Is Beer Afraid of Weed?
The word on the street is that the beer manufacturers are keeping a watchful eye on what is happening in the world of retail cannabis, mostly because they fear that an eruption of legalization efforts across the United States (like what it is predicted to happen in 2016) may turn the American beer drinker into a loyal stoner and eat away at the profits of its over $100 billion marketplace.
Although it may seem the cannabis industry has a long way to go before it is pulling down the kind of revenue comparable to the national brew houses, some of the latest statistics show that the business of marijuana is really not far from casting a shadow on brewers like Anheuser-Busch InBev and SABMiller, and this with only a handful of states allowing recreational pot sales.
A new ArcView Market Research report finds that legal cannabis sales are expected to reach $6.7 billion in the United States before the end of 2016. Impressively, analysts predict the total market will soon surpass the National Football League (NFL) as more states legalize pot sales across the nation — giving way to a cannabis industry that does nearly $22 billion in sales by 2020.
To put this in perspective, the national craft beer market currently rakes in around $20 billion in sales, while the NFL pulls down somewhere around $12 billon.
“I think that we are going to see in 2016 this next wave of investors, the next wave of business operators, and people who’ve sort of been watching or dipping their toe in, really starting to swing for the fences and take it really seriously,” ArcView CEO Troy Dayton told Fortune.
A recent report from Quartz indicates that members of the brewing industry in attendance of last week’s Beer Industry Summit touched on the rise of cannabis sales in some of their panel discussions. Although beer drinkers are a loyal breed of consumer, the brewing industry is concerned that as more states move towards legalization, it will cause them to lose another percentage of their customer base to marijuana. They fear this loss of market share could be a real possibility because the ongoing spiel among national marijuana advocacy groups, like the Marijuana Policy Project, is that weed is a safer alternative to drinking alcohol.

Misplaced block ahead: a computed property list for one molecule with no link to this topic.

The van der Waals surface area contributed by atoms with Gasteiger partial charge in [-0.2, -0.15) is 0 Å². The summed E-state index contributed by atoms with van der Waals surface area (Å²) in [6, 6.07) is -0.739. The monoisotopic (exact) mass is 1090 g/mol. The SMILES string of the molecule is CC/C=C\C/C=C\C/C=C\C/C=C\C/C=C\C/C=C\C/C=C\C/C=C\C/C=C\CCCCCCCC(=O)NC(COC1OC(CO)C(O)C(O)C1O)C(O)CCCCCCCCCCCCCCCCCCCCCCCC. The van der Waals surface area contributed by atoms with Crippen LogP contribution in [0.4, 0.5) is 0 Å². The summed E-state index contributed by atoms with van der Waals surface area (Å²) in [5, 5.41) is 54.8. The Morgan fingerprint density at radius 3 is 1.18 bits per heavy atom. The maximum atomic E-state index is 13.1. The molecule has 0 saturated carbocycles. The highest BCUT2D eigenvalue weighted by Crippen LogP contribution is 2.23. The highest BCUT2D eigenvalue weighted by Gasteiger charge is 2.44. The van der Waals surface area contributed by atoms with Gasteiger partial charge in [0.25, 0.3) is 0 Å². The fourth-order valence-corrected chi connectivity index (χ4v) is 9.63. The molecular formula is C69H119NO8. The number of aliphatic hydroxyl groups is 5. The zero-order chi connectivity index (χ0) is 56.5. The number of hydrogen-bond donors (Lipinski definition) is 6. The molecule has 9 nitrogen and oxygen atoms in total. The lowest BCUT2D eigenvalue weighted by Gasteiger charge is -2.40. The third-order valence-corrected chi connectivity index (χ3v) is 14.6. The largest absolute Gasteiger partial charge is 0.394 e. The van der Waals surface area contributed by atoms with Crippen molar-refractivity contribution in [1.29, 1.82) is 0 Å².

And with alcohol killing in upwards of 88,000 people annually in the U.S., it makes sense that eventually some will give serious consideration to weed, as a legal and safer alternative to achieving a buzz.
It has been speculated for many years that one of the primary hang-ups for nationwide marijuana legalization is the alcohol industry. Some reports have shown that companies who generate massive profits by selling beer, wine and liquor are in bed with federal lawmakers to the tune of millions of dollars. Unfortunately, this has prevented some politicians from standing up in favor of ending pot prohibition for fear that too loud a voice might cause them to lose substantial campaign contributions, and ultimately force them out of a job as one of American’s great uncivil servants.
Still, the marijuana industry continues to grow at an impressive rate, which will eventually lend itself to becoming just as, if not more powerful that other producers of socially acceptable inebriants sold all over the United States. The only real obstacle standing in the way of cannabis competing head to head with the brewing industry is that it remains illegal in the eyes of the federal government. Once Uncle Sam finally loosens the leash on this issue, it is conceivable that that weed could one day surpass beer sales, and perhaps even be featured in advertisements during the Super Bowl.
What do you think? Will beer drinkers turn to cannabis as it becomes legal across the nation?